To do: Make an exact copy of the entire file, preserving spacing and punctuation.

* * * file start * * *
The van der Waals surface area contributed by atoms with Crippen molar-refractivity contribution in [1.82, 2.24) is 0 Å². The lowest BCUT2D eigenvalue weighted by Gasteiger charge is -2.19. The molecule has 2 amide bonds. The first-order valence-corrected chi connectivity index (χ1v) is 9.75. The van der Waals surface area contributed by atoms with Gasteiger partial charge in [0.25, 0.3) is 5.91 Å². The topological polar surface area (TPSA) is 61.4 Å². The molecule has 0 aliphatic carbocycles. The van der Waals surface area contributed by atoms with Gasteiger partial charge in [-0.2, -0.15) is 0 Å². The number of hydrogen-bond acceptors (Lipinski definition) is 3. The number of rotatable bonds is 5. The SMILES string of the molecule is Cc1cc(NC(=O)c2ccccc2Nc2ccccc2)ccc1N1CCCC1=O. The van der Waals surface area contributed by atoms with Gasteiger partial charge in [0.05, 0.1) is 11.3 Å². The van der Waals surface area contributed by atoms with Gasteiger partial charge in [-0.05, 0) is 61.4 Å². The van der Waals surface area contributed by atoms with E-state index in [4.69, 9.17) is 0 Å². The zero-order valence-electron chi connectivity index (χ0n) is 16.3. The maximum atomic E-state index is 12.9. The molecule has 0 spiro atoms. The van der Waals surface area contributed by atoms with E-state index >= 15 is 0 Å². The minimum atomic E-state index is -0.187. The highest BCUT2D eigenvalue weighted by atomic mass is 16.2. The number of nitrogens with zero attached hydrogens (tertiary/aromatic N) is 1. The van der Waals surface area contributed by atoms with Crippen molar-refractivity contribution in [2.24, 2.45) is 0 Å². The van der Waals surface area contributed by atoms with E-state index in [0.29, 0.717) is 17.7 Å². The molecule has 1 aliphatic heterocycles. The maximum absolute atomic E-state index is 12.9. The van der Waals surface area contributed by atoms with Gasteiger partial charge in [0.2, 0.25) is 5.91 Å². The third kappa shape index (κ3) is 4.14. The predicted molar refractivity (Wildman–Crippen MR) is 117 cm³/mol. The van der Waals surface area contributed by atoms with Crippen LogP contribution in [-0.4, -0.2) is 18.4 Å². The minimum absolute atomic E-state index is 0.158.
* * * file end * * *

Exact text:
The van der Waals surface area contributed by atoms with Crippen molar-refractivity contribution in [1.82, 2.24) is 0 Å². The lowest BCUT2D eigenvalue weighted by Gasteiger charge is -2.19. The molecule has 2 amide bonds. The first-order valence-corrected chi connectivity index (χ1v) is 9.75. The van der Waals surface area contributed by atoms with Gasteiger partial charge in [0.25, 0.3) is 5.91 Å². The topological polar surface area (TPSA) is 61.4 Å². The molecule has 0 aliphatic carbocycles. The van der Waals surface area contributed by atoms with Gasteiger partial charge in [-0.2, -0.15) is 0 Å². The number of hydrogen-bond acceptors (Lipinski definition) is 3. The number of rotatable bonds is 5. The SMILES string of the molecule is Cc1cc(NC(=O)c2ccccc2Nc2ccccc2)ccc1N1CCCC1=O. The van der Waals surface area contributed by atoms with Gasteiger partial charge in [0.05, 0.1) is 11.3 Å². The van der Waals surface area contributed by atoms with Gasteiger partial charge in [-0.05, 0) is 61.4 Å². The van der Waals surface area contributed by atoms with E-state index in [4.69, 9.17) is 0 Å². The zero-order valence-electron chi connectivity index (χ0n) is 16.3. The maximum atomic E-state index is 12.9. The molecule has 0 spiro atoms. The van der Waals surface area contributed by atoms with E-state index >= 15 is 0 Å². The minimum atomic E-state index is -0.187. The highest BCUT2D eigenvalue weighted by atomic mass is 16.2. The number of nitrogens with zero attached hydrogens (tertiary/aromatic N) is 1. The van der Waals surface area contributed by atoms with Crippen molar-refractivity contribution in [2.24, 2.45) is 0 Å². The van der Waals surface area contributed by atoms with E-state index in [0.29, 0.717) is 17.7 Å². The molecule has 1 aliphatic heterocycles. The maximum absolute atomic E-state index is 12.9. The van der Waals surface area contributed by atoms with Gasteiger partial charge in [0.2, 0.25) is 5.91 Å². The third kappa shape index (κ3) is 4.14. The predicted molar refractivity (Wildman–Crippen MR) is 117 cm³/mol. The van der Waals surface area contributed by atoms with Crippen LogP contribution in [-0.4, -0.2) is 18.4 Å². The minimum absolute atomic E-state index is 0.158.